We are at the end of Year 2015.
The last day of the 365-day Western (Gregorian) calendar is generally referred to as New Year’s Eve. It is also known as Old Year’s Day. In some countries (Germany) it is also referred as Saint Sylvester’s day (Silvester) named after the burial day of Pope Sylvester I in the 3rd century.
Everyone has a different view of the last day of the year. Some may be stock taking the past 364 days while others are intensely working on New Year’s Resolutions. During midnight few sleep it over and many celebrate in the fun & frolic of ‘bubbly’. Others watch fireworks with the countdown or celebrate in their religious ways.
Some Christian churches conduct a vigil or Watch Night Service during the late night of New Years Eve. The oxford dictionary indicates that the word “vigil’ derived from the Latin ‘vigilia’ means ‘to watch (of the night)’ and is thus popularly to referred as the Watch Night Service.
The tradition of a Watch Night is to farewell the old year and to greet the new-year believed to be originated by the Bohemian Brethren (Moravians’) of the early Protestants during the 15th century. Currently the Moravian region is in the eastern part of present day Czech Republic. The idea of the watch night service was taken up by Charles Wesley and was introduced to Wesleyan missions who are now currently known as Methodist churches or Uniting Churches of Australia.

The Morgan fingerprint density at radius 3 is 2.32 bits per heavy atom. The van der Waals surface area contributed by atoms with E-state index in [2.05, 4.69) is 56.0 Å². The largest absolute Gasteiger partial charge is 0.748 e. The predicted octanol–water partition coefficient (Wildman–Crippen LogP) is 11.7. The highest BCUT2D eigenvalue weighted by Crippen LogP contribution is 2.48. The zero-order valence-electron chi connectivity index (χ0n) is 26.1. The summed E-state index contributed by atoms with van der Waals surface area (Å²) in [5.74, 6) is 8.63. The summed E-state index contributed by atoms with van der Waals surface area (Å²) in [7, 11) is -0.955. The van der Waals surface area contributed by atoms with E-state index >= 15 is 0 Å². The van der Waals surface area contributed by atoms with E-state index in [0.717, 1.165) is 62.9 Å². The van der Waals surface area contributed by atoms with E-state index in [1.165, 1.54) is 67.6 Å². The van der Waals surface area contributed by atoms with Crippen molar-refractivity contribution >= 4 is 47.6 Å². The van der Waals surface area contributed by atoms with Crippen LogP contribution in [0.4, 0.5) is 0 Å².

The New Years Eve vigil service of 1862 has a special significance for the African Americans. The then President of the U.S, Abraham Lincoln issued his preliminary abolition of slavery (Emancipation proclamation) in September 1862 and made it official that “slaves within any state or designated part of state…. in rebellion…shall be then, thence forward and forever free.” And the act was to be carried out on January 1 1863.
Even though it was the preliminary proclamation then, one could visualise the spirit of being “Free” at the stroke of the midnight certainly would have influenced the nature of that year’s vigil service. Since then it was remembered as Freedom’s eve.
In same night Scottish heritage celebrate as Hogmanay (Hug-me-nay) with big fire balls but its etymology is lost in time. The celebration includes the “first footing” followed after midnight, focused on the first person to cross the threshold of a friend or relatives house.
Tamil Christians in Perth follow the traditional form of the watch night services held back in their homelands of India and Sri Lanka where the Christian worship was preceded by musical items provided by various families of the Congregation. Over the last 25 years the service has been expanded to include testimonies by members who have witnessed God’s blessings and interventions during the year. Very few churches in Perth conduct watch night services. The attendance therefore includes many non-members from inter-state and overseas, holidaying in Perth. The services are followed by Midnight Feast of “pongal” (pal-choru – sweet and savoury), kattai sambal, chundal, vadai and other traditional food normally associated with Tamil auspicious occasions.
Someone has be the first to Welcome the New Year in the world and that goes to the Samoan, Christmas and part of Kiribati Islands in the South Pacific Ocean. 26 hours later the Baker and Howland islands, part of the US minor outer islands, are the last to welcome the New Year on Earth.
Whichever way you celebrate your midnight “vigil” for 2015,
I wish you all a very bright peaceful 2016!
This article was published today on TamilWeek.com